On Friday, stocks opened lower, extending the week’s losses as the S&P and the Dow head for the worst performance in six weeks.
According to USA Today, the Dow Jones Industrial Average declined 0.3% and the S&P 500 Index dropped 0.3%. The Nasdaq composite Index dropped 0.3%.
On Thursday, the stocks finished lower as jobless claims that were weaker than projected, geopolitical threats and interest rate hikes put pressure on investor sentiment. The S&P 500 rose 0.1% or 1.76 points to 1997.45, the Dow dropped 0.1% or 9.71 points to 17, 049.00 and the Nasdaq rose 0.1% or 5.28 points to 4591.81.
The Nasdaq is yet to surpass its record high. The absolute peak it had in March 2000 at 5,049 saw it increase by more than 1,300%. After that the Nasdaq tumbled and lost around 78%.
Now, trading over 4,500, it is close to its highs, which are only approximately 10% away. This might represent an extraordinary recovery in the stock market.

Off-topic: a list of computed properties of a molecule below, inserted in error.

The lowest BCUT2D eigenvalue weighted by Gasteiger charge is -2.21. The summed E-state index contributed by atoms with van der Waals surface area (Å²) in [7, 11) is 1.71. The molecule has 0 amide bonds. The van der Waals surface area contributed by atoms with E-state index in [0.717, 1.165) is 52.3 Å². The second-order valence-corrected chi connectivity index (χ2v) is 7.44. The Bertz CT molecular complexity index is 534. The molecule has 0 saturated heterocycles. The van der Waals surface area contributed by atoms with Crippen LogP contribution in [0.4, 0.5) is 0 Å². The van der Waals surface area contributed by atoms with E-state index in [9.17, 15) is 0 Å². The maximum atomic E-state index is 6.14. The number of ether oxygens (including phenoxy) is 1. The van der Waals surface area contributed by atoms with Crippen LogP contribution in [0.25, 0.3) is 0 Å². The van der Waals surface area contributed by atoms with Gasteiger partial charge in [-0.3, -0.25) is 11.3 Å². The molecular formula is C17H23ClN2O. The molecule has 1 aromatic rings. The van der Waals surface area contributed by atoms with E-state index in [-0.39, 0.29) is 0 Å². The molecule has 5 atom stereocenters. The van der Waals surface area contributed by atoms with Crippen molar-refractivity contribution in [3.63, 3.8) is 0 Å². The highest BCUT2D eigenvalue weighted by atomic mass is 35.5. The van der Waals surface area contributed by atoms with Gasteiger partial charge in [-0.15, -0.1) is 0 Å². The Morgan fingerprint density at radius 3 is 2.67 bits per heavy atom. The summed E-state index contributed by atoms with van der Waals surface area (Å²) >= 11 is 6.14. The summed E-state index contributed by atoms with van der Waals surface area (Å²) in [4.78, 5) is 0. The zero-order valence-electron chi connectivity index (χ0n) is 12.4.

This might happen within months if the stocks do not correct drastically and keep rallying.
Market Watch quotes Phase & Cycles founder and technical analyst, Ron Meisels to have said, “The secular bull market both in the S&P 500 and the Nasdaq started in 2009. We can very well spill into 2015 and still be in a secular bull by next year. If that is the case, the Nasdaq will go over 5,000.”
The Nasdaq represents the values of the stocks listed on Nasdaq Stock Market. As is the case with the S&P and the Dow, it is an index weighted on market capitalization, so the weight of a particular stock in the index is usually proportional to market value.
Currently, there are 2,500 stocks in the index, which is about half the 4,715 stocks it had in 1999. Mergers and acquisitions saw many stocks leave the index over the years.
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